I borrowed the Alaskan version to try out. The sights are regulated to about 50 yards.
At 100, I got the following best groups with iron sights:
300 RNFMJ 2 13/16 Inches
300 RNSP 2 11/16 Inches
275 SP 1 15/16 Inches
The two 300-grainers shot 3-6 inches below POA, the 275 shot 2-3 inches above.
Chrongraphing showed the three rounds to equal the .375 H&H Magnum, and in a shorter action with a shorter barrel.
As bear country artillery, it's an excellent package, and I ended up keeping the rifle because of it.
In my hands, this rifle shoulders like no other rifle I've ever handled. It comes up and those highly visible sights are instantly right there. Not saying it'd match the same for everybody, but for me it gives a fast first shot.
Hogue has been shipping replacement stocks, they sent mine a little over a month ago. No need to send anybody your rifle, just call Hogue & give 'em your address. They send the stock directly to you.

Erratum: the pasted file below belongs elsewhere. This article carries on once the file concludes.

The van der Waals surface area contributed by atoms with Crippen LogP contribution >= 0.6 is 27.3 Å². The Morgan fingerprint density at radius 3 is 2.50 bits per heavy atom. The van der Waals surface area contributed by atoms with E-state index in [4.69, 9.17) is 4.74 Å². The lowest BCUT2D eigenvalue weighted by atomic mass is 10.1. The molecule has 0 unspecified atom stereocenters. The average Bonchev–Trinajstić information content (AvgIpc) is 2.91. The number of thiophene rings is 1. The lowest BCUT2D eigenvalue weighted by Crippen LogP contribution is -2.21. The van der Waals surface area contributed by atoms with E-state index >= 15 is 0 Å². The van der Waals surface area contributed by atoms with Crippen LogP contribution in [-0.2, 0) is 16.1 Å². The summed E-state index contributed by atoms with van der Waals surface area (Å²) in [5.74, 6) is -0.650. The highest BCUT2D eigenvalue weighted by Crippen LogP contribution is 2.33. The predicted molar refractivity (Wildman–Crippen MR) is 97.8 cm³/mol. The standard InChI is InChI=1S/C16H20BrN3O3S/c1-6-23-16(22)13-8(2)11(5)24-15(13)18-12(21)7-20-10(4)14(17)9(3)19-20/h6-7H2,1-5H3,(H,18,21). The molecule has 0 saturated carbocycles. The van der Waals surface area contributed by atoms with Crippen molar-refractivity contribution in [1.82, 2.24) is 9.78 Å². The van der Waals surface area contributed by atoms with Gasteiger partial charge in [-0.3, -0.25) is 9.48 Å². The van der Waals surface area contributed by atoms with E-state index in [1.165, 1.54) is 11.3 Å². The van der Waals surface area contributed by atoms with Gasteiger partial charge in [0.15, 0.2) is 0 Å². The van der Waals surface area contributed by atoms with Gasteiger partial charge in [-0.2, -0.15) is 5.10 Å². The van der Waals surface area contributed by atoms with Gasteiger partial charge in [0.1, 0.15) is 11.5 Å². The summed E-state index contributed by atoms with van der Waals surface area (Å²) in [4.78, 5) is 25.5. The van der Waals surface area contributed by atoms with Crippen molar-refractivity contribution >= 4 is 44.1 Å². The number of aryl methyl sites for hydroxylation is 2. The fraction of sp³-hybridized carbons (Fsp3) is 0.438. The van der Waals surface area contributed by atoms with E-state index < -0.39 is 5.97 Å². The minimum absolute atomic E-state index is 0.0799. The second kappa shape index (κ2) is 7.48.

There are those who feel there's no reason to buy the Ruger .375 when the various boltguns chambered for the .375 H&H are well established, and the Ruger .375 does nothing the H&H .375 doesn't, ballistically.
When I hear that, I point out that the Ruger has to be viewed as a PACKAGE. Same ballistics, but with a rifle that's at least five inches shorter (in the Alaskan model). For open country or stand hunting, that may not be important. For me, working it through thick brush and in & out of the Yamaha Rhino, length matters very much.
I thought (& still do) on opening the box that the rubber stock was ugly as hell. But, it is grippy, and in cold or wet conditions it doesn't get slippery. The recoil pad is actually usable, which is a nice change from most heavy-hitting Ruger rifles.